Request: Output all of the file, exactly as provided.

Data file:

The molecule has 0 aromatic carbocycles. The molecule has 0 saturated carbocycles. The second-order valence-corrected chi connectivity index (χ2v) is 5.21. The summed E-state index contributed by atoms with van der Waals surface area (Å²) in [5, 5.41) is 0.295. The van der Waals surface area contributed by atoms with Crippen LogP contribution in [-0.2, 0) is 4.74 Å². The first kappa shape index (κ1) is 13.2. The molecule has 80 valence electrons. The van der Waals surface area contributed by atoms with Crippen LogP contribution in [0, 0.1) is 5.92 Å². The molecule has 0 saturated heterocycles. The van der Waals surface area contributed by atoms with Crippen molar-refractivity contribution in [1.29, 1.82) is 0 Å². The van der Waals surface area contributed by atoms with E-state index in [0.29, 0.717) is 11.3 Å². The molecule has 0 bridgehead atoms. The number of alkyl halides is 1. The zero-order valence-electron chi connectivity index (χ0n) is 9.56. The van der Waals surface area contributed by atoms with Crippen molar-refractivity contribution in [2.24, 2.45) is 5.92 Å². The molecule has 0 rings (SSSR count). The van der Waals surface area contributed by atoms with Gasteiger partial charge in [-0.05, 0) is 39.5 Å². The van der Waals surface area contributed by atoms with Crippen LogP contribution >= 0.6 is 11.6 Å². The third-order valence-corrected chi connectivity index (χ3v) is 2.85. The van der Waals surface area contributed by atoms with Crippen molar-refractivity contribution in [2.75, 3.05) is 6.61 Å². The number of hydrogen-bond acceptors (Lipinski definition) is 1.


The molecule has 0 aromatic carbocycles. The molecule has 0 saturated carbocycles. The second-order valence-corrected chi connectivity index (χ2v) is 5.21. The summed E-state index contributed by atoms with van der Waals surface area (Å²) in [5, 5.41) is 0.295. The van der Waals surface area contributed by atoms with Crippen LogP contribution in [-0.2, 0) is 4.74 Å². The first kappa shape index (κ1) is 13.2. The molecule has 80 valence electrons. The van der Waals surface area contributed by atoms with Crippen LogP contribution in [0, 0.1) is 5.92 Å². The molecule has 0 saturated heterocycles. The van der Waals surface area contributed by atoms with Crippen molar-refractivity contribution in [1.29, 1.82) is 0 Å². The van der Waals surface area contributed by atoms with E-state index in [0.29, 0.717) is 11.3 Å². The molecule has 0 bridgehead atoms. The number of alkyl halides is 1. The zero-order valence-electron chi connectivity index (χ0n) is 9.56. The van der Waals surface area contributed by atoms with Crippen molar-refractivity contribution in [2.24, 2.45) is 5.92 Å². The molecule has 0 rings (SSSR count). The van der Waals surface area contributed by atoms with Gasteiger partial charge in [-0.05, 0) is 39.5 Å². The van der Waals surface area contributed by atoms with Crippen LogP contribution >= 0.6 is 11.6 Å². The third-order valence-corrected chi connectivity index (χ3v) is 2.85. The van der Waals surface area contributed by atoms with Crippen molar-refractivity contribution in [2.75, 3.05) is 6.61 Å². The number of hydrogen-bond acceptors (Lipinski definition) is 1.